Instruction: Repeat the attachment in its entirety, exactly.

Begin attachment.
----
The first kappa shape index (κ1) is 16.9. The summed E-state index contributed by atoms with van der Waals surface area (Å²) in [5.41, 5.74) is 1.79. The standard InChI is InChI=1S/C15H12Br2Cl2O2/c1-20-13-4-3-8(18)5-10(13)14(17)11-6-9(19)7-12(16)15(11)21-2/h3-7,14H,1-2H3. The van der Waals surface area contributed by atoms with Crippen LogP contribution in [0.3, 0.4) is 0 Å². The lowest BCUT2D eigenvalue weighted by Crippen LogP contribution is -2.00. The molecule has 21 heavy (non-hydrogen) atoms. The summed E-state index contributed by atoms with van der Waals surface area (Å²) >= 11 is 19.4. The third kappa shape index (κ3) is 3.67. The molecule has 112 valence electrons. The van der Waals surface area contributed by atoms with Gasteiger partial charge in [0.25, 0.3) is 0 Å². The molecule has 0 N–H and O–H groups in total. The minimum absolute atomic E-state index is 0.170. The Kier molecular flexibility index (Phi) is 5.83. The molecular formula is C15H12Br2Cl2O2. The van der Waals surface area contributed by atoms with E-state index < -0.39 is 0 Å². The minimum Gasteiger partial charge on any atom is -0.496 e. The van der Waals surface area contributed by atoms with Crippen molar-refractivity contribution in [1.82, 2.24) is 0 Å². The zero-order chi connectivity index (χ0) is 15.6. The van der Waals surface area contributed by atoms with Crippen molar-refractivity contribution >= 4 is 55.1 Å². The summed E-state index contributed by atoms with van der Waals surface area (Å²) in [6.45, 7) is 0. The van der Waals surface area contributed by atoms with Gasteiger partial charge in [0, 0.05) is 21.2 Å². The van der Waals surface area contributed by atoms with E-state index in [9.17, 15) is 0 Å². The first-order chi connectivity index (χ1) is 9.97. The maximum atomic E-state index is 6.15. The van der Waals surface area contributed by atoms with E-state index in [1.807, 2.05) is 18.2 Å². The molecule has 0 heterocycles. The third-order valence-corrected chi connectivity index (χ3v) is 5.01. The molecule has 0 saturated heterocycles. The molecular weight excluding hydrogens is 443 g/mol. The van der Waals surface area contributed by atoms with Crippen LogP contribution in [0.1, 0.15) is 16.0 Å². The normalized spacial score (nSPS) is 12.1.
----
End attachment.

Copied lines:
The first kappa shape index (κ1) is 16.9. The summed E-state index contributed by atoms with van der Waals surface area (Å²) in [5.41, 5.74) is 1.79. The standard InChI is InChI=1S/C15H12Br2Cl2O2/c1-20-13-4-3-8(18)5-10(13)14(17)11-6-9(19)7-12(16)15(11)21-2/h3-7,14H,1-2H3. The van der Waals surface area contributed by atoms with Crippen LogP contribution in [0.3, 0.4) is 0 Å². The lowest BCUT2D eigenvalue weighted by Crippen LogP contribution is -2.00. The molecule has 21 heavy (non-hydrogen) atoms. The summed E-state index contributed by atoms with van der Waals surface area (Å²) >= 11 is 19.4. The third kappa shape index (κ3) is 3.67. The molecule has 112 valence electrons. The van der Waals surface area contributed by atoms with Gasteiger partial charge in [0.25, 0.3) is 0 Å². The molecule has 0 N–H and O–H groups in total. The minimum absolute atomic E-state index is 0.170. The Kier molecular flexibility index (Phi) is 5.83. The molecular formula is C15H12Br2Cl2O2. The van der Waals surface area contributed by atoms with E-state index < -0.39 is 0 Å². The minimum Gasteiger partial charge on any atom is -0.496 e. The van der Waals surface area contributed by atoms with Crippen molar-refractivity contribution in [1.82, 2.24) is 0 Å². The zero-order chi connectivity index (χ0) is 15.6. The van der Waals surface area contributed by atoms with Crippen molar-refractivity contribution >= 4 is 55.1 Å². The summed E-state index contributed by atoms with van der Waals surface area (Å²) in [6.45, 7) is 0. The van der Waals surface area contributed by atoms with Gasteiger partial charge in [0, 0.05) is 21.2 Å². The van der Waals surface area contributed by atoms with E-state index in [9.17, 15) is 0 Å². The first-order chi connectivity index (χ1) is 9.97. The maximum atomic E-state index is 6.15. The van der Waals surface area contributed by atoms with E-state index in [1.807, 2.05) is 18.2 Å². The molecule has 0 heterocycles. The third-order valence-corrected chi connectivity index (χ3v) is 5.01. The molecule has 0 saturated heterocycles. The molecular weight excluding hydrogens is 443 g/mol. The van der Waals surface area contributed by atoms with Crippen LogP contribution in [0.1, 0.15) is 16.0 Å². The normalized spacial score (nSPS) is 12.1.